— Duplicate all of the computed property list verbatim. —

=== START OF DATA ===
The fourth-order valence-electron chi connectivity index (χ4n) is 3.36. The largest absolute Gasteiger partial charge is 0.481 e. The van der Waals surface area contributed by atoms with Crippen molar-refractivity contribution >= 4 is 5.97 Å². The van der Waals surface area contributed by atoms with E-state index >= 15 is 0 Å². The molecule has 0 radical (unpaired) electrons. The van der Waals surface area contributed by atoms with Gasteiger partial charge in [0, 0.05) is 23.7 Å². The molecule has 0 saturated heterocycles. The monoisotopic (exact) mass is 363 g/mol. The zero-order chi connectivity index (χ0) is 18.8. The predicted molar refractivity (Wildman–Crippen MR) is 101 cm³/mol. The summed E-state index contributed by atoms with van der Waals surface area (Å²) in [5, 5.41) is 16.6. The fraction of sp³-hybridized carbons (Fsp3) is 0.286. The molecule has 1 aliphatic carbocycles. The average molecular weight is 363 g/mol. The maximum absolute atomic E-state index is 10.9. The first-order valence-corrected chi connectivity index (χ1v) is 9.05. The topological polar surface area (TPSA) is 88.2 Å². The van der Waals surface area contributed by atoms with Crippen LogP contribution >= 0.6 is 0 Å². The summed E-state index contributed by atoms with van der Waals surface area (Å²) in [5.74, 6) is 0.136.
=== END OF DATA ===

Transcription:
The fourth-order valence-electron chi connectivity index (χ4n) is 3.36. The largest absolute Gasteiger partial charge is 0.481 e. The van der Waals surface area contributed by atoms with Crippen molar-refractivity contribution >= 4 is 5.97 Å². The van der Waals surface area contributed by atoms with E-state index >= 15 is 0 Å². The molecule has 0 radical (unpaired) electrons. The van der Waals surface area contributed by atoms with Gasteiger partial charge in [0, 0.05) is 23.7 Å². The molecule has 0 saturated heterocycles. The monoisotopic (exact) mass is 363 g/mol. The zero-order chi connectivity index (χ0) is 18.8. The predicted molar refractivity (Wildman–Crippen MR) is 101 cm³/mol. The summed E-state index contributed by atoms with van der Waals surface area (Å²) in [5, 5.41) is 16.6. The fraction of sp³-hybridized carbons (Fsp3) is 0.286. The molecule has 1 aliphatic carbocycles. The average molecular weight is 363 g/mol. The maximum absolute atomic E-state index is 10.9. The first-order valence-corrected chi connectivity index (χ1v) is 9.05. The topological polar surface area (TPSA) is 88.2 Å². The van der Waals surface area contributed by atoms with Crippen LogP contribution >= 0.6 is 0 Å². The summed E-state index contributed by atoms with van der Waals surface area (Å²) in [5.74, 6) is 0.136.